May 23, 2019 | Updated: 11:35 AM EDT

New Dielectric Material Acts as Effective Heat Sink in Electronics

May 17, 2019 09:02 AM EDT

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(Photo : By Parallel_plate_capacitor.svg: inductiveloadderivative work: Danilo.Piazzalunga (talk) - Parallel_plate_capacitor.svg, Public Domain)

Scientists from the Rice University's Brown School of Engineering invented a nanocomposite that has great potential as a superior high-temperature dielectric material for energy storage, electric devices, and flexible electronics.

One-dimensional polymer nanofiber and two-dimensional boron nitride nanosheets comprise the nanocomposite. The "white graphene" nanosheets permit the self-assembling material to withstand heat that breaks down common dielectrics while the nanofibers strengthen the said material. These dielectrics separate positive and negative electrodes in devidces such as the polarized insulators in batteries.

Lead authors are M.M. Rahman and Anan Puthirath of the said institution. They answered to the challenge that dielectrics must be able to withstand harsh environments, flexible, tough and thin. Their invention was published in Advanced Functional Materials.

"Ceramic is a very good dielectric, but it is mechanically brittle," Rahman said of the common material. "On the other hand, polymer is a good dielectric with good mechanical properties, but its thermal tolerance is very low."

"When we combined the polymer nanofiber with boron nitride, we got a material that's mechanically exceptional, and thermally and chemically very stable," Rahman said.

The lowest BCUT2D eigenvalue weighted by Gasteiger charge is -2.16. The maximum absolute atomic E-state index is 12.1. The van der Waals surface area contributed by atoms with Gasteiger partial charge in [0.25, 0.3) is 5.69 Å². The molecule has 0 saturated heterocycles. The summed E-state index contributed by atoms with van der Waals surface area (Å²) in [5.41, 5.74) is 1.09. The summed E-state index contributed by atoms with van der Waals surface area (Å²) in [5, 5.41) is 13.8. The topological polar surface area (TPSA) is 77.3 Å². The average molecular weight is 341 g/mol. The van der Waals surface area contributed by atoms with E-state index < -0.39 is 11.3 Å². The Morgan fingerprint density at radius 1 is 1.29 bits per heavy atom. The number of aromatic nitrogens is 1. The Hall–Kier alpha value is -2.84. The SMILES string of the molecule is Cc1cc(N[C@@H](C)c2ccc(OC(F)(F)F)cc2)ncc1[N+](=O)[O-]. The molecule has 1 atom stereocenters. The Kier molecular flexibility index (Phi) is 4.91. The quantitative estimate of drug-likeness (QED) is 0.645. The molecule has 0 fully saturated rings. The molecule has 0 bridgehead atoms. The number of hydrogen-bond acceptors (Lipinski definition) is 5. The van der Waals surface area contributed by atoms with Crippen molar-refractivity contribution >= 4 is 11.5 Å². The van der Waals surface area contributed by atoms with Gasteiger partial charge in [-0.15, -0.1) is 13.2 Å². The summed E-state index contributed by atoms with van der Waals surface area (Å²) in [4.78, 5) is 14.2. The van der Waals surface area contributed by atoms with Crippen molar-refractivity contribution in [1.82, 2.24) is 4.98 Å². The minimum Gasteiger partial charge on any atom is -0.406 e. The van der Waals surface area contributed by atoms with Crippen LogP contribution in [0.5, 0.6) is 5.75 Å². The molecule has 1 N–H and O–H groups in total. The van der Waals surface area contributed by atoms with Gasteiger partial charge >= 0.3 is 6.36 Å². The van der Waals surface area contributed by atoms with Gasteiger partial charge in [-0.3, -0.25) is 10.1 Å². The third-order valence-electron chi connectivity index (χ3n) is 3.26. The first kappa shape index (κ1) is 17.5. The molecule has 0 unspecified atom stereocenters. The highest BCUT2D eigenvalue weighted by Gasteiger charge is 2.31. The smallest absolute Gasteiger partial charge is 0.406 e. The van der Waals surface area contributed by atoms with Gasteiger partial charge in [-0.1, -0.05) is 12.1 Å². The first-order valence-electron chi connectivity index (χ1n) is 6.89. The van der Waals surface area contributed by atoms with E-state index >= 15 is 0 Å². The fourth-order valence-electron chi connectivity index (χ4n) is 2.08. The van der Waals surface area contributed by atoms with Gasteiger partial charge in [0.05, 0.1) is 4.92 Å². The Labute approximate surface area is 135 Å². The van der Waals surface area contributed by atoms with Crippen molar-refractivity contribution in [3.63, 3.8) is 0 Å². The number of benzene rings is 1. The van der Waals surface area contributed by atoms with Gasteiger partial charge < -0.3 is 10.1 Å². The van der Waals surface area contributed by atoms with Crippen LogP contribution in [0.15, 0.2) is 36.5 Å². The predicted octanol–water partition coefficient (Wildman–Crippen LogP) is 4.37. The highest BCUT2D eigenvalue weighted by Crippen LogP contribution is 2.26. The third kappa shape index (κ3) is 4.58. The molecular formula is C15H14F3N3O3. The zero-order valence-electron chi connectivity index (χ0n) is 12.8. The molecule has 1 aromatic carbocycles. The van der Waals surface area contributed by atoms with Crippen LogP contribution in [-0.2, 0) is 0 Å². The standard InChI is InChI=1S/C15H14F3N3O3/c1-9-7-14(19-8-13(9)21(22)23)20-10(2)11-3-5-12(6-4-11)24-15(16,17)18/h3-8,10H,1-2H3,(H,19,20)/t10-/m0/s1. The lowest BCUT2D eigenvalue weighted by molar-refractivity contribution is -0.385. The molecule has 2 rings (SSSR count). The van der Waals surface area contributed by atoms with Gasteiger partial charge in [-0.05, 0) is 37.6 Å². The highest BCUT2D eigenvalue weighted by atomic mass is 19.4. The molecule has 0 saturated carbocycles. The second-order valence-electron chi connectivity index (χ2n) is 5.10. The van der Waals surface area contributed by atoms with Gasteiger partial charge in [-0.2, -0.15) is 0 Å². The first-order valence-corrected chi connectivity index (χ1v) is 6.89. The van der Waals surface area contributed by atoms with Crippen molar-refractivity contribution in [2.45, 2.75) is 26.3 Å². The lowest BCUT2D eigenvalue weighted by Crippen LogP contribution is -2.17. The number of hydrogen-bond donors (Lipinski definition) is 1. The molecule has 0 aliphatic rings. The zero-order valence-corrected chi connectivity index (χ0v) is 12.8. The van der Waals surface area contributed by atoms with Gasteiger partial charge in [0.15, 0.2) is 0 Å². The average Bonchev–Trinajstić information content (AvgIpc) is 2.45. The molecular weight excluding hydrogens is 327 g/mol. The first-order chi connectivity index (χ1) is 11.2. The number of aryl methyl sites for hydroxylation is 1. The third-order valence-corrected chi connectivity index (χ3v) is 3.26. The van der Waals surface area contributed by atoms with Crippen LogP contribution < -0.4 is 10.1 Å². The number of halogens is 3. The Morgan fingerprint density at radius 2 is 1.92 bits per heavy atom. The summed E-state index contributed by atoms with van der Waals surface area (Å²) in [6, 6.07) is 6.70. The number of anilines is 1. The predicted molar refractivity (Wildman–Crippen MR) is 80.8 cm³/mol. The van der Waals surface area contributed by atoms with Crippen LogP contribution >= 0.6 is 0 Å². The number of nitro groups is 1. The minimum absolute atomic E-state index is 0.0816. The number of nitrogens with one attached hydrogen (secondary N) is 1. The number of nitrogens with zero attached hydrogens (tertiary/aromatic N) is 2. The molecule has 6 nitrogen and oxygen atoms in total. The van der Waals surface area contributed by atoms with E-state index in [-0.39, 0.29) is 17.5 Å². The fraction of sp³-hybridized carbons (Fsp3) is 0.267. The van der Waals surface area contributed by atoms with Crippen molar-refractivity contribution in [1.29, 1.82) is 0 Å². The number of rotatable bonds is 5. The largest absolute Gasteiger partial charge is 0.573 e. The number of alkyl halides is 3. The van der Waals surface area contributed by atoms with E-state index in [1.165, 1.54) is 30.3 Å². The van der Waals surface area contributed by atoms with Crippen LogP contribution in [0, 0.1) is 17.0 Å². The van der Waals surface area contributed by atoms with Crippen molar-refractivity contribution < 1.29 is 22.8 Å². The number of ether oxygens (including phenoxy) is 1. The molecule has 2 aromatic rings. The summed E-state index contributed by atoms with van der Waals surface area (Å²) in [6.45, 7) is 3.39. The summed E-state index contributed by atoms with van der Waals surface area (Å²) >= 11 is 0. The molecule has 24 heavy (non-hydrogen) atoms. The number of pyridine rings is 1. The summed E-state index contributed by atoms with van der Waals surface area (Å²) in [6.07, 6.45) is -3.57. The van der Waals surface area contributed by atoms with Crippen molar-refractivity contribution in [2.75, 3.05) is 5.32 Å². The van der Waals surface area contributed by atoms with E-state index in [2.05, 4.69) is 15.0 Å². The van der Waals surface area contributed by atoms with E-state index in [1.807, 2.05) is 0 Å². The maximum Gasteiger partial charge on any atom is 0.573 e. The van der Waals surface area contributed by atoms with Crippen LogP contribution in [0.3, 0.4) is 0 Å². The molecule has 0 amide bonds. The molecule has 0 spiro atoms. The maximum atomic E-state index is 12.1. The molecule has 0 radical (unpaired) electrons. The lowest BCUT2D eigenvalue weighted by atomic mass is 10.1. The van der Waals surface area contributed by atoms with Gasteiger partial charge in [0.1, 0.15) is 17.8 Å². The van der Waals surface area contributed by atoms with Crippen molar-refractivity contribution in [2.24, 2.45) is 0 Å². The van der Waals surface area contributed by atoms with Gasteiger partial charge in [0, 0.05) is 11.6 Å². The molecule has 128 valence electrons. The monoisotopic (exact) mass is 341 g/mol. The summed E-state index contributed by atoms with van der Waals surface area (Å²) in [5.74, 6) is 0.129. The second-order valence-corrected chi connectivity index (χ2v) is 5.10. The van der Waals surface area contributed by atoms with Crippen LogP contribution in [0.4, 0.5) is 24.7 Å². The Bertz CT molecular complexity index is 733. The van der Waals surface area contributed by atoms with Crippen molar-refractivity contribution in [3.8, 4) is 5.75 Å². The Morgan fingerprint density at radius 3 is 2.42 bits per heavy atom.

The researchers showed that the 12-to-15 micron-thick material serves as an effective heat sink up to 250 degrees Celsisus. The results showed that the polymer nanofibers-boron nitride combination released heat four times better than the polymer.

In its simplest form, a single layer of polyaramid nanofibers binds via van der Waals forces to a sprinkling of boron nitride flakes, 10% by weight of the final product. The flakes are just dense enough to form a heat-dissipating network that still allows the composite to retain its flexibility, and even foldability, while maintaining its robustness. Layering polyaramid and boron nitride can make the material thicker while still retaining flexibility.

"The 1D polyaramid nanofiber has many interesting properties except thermal conductivity," Rahman said. "And boron nitride is a very interesting 2D material right now. They both have different independent properties, but when they are together, they make something very unique."

Rahman said the material is scalable and should be easy to incorporate into manufacturing.

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